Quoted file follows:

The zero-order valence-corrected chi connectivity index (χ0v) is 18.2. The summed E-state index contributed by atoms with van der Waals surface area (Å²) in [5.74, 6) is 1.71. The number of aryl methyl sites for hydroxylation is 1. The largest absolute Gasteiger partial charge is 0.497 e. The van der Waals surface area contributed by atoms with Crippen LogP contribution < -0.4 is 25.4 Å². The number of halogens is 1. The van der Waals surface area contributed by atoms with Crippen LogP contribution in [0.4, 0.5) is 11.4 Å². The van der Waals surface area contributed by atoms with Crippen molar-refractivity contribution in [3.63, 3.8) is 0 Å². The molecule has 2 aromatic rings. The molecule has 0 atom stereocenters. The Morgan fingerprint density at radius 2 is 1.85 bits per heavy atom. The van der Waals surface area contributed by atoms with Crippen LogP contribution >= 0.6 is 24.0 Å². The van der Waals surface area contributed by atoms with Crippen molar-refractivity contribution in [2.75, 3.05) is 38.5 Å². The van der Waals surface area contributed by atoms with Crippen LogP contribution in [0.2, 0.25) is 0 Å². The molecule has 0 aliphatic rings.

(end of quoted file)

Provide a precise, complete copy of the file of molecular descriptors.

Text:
The zero-order valence-corrected chi connectivity index (χ0v) is 18.2. The summed E-state index contributed by atoms with van der Waals surface area (Å²) in [5.74, 6) is 1.71. The number of aryl methyl sites for hydroxylation is 1. The largest absolute Gasteiger partial charge is 0.497 e. The van der Waals surface area contributed by atoms with Crippen LogP contribution < -0.4 is 25.4 Å². The number of halogens is 1. The van der Waals surface area contributed by atoms with Crippen LogP contribution in [0.4, 0.5) is 11.4 Å². The van der Waals surface area contributed by atoms with Crippen molar-refractivity contribution in [3.63, 3.8) is 0 Å². The molecule has 2 aromatic rings. The molecule has 0 atom stereocenters. The Morgan fingerprint density at radius 2 is 1.85 bits per heavy atom. The van der Waals surface area contributed by atoms with Crippen LogP contribution >= 0.6 is 24.0 Å². The van der Waals surface area contributed by atoms with Crippen molar-refractivity contribution in [2.75, 3.05) is 38.5 Å². The van der Waals surface area contributed by atoms with Crippen LogP contribution in [0.2, 0.25) is 0 Å². The molecule has 0 aliphatic rings.